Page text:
- Those addicted to cocaine.
- Those addicted to marijuana and alcohol.
- Males in any age group.
- People between the ages of 18 and 25.
- Non-Hispanic Caucasians.
- People who are uninsured or enrolled in Medicaid.
- People living in large metropolitan areas.
Causes and symptomsCauses
As of 2017, the cause of heroin abuse is considered to be about 50% genetic, with the remainder due to a combination of environmental factors. A person's beliefs and attitudes, along with exposure to a peer group that encourages drug use, play an important role in the initial decision to use heroin. After the person starts to use heroin, progression to dependence and addiction is thought to be influenced by genetic traits that may either delay or accelerate the development of addiction. An additional causal factor is the changes in the brain that result from taking heroin over a period of time. These changes include alterations in the brain's perception of pleasure; impairment of judgment and self-control; and an intense craving for the drug. The area of the brain that is most heavily affected by heroin and other opioids is the nucleus accumbens, a region in the forebrain near the hypothalamus. The nucleus accumbens plays an important role in motivation, pleasure, reward, and positive reinforcement, and thus is heavily involved in the process of drug dependence and addiction.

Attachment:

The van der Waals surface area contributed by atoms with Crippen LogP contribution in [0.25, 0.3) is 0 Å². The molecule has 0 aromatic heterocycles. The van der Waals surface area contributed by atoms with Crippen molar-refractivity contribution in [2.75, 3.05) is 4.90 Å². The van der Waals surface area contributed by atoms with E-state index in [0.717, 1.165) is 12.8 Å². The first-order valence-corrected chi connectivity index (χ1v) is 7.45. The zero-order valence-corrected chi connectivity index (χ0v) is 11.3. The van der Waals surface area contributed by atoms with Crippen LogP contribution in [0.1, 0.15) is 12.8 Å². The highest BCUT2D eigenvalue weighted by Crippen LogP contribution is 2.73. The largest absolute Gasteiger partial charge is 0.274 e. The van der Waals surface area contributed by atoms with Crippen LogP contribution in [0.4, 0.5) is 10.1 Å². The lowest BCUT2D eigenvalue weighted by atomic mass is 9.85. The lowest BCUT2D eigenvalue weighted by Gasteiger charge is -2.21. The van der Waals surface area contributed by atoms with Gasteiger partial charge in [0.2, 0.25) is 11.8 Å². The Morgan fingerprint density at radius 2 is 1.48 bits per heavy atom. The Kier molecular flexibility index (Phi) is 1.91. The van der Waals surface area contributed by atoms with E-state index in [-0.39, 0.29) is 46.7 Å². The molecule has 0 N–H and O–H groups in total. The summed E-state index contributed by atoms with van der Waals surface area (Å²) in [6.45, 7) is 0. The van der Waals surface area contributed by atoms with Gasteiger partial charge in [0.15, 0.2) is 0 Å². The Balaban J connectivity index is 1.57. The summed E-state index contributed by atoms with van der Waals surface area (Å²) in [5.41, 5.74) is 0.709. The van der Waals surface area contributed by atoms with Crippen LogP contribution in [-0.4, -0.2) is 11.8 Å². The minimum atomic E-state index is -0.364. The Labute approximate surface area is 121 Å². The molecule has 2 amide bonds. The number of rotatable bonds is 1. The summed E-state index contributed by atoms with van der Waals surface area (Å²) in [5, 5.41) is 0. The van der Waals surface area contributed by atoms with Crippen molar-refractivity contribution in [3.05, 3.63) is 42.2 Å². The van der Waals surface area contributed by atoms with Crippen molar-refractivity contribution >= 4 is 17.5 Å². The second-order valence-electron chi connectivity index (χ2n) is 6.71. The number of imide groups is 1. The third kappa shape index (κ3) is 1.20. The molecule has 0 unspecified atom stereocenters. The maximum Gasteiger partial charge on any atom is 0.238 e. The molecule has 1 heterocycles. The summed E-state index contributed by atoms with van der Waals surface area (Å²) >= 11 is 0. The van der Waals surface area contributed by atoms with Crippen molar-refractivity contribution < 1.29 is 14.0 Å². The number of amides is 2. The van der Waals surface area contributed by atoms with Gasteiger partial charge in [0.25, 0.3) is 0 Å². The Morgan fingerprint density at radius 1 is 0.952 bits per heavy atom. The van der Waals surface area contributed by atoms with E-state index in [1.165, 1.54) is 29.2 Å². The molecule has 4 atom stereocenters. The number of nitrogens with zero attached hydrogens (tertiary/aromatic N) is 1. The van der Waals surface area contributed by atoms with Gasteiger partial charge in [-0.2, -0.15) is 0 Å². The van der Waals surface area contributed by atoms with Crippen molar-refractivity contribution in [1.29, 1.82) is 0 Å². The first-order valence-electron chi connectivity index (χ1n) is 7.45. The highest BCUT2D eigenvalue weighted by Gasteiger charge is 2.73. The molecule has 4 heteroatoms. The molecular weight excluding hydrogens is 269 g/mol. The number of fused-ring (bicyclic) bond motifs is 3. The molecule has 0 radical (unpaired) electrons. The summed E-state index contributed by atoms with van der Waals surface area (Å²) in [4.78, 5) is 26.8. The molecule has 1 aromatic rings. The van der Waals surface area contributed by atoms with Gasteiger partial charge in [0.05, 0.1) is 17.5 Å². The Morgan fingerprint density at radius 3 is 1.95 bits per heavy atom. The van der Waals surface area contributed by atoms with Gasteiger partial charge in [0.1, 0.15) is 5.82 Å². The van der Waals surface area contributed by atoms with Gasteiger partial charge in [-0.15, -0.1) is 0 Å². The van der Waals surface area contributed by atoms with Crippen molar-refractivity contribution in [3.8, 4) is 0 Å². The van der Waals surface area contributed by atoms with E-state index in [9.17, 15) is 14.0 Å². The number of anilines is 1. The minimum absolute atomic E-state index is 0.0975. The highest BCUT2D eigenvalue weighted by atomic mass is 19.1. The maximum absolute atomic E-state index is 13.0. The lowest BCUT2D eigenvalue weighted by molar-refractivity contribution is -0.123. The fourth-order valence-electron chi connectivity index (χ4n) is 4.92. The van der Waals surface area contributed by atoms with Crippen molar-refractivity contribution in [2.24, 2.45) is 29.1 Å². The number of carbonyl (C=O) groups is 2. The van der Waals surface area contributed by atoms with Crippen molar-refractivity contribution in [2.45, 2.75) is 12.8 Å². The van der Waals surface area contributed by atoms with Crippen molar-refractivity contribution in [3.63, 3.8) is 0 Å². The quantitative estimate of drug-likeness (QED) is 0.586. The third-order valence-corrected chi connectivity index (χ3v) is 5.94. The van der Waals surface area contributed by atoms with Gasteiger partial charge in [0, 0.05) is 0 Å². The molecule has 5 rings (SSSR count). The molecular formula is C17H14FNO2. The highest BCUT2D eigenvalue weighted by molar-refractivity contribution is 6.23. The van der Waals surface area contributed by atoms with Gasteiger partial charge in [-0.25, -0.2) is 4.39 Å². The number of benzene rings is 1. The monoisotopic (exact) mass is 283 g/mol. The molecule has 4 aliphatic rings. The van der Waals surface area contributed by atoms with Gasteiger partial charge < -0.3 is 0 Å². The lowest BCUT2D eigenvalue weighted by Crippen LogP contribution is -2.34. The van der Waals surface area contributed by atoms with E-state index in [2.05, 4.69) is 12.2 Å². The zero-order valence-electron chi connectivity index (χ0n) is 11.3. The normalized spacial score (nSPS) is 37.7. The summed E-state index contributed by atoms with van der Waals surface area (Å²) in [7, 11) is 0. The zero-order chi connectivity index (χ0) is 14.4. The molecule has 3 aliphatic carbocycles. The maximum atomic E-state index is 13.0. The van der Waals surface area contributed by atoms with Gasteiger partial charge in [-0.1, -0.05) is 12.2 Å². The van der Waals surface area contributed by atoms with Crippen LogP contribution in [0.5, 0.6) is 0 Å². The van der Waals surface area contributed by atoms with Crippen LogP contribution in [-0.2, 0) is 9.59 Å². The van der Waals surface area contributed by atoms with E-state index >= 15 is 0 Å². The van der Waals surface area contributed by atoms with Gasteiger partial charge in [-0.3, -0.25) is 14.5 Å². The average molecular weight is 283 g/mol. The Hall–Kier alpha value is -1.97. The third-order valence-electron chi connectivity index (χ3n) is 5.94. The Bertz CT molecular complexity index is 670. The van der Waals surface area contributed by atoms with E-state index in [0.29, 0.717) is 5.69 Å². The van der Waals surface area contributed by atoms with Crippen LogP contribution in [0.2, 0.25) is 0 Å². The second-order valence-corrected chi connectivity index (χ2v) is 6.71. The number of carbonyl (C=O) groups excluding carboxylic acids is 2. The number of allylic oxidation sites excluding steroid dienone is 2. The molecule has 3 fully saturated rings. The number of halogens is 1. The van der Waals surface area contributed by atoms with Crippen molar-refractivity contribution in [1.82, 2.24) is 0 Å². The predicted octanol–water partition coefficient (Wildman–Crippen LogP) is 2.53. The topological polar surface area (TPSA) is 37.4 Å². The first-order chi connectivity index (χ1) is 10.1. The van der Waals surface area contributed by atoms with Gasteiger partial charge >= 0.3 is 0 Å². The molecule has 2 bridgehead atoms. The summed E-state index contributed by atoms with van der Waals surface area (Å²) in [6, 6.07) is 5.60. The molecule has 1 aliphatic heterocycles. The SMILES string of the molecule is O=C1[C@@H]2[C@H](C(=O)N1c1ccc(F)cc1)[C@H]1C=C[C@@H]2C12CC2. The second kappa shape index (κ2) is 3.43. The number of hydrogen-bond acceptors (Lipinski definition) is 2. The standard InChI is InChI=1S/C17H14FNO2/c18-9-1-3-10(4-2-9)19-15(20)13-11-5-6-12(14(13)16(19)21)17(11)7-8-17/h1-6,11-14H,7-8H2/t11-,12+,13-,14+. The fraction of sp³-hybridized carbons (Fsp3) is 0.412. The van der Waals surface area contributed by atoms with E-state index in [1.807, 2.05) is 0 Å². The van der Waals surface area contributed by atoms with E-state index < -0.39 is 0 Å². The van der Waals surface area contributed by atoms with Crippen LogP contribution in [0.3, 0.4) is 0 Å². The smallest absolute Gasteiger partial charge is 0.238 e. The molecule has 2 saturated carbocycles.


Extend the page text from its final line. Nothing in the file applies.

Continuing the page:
The symptoms of heroin abuse include those associated with intoxication, withdrawal, and overdose.
INTOXICATION. Heroin abuse produces both shortterm and long-term symptoms of intoxication. Short-term symptoms of heroin use include:
- The initial “rush” or “high”: A feeling of euphoria that may develop within 2–3 minutes of an intra venous injection of heroin.Page 1723 | Top of Article
- Warm flushing sensation in the skin.
- Dry mouth.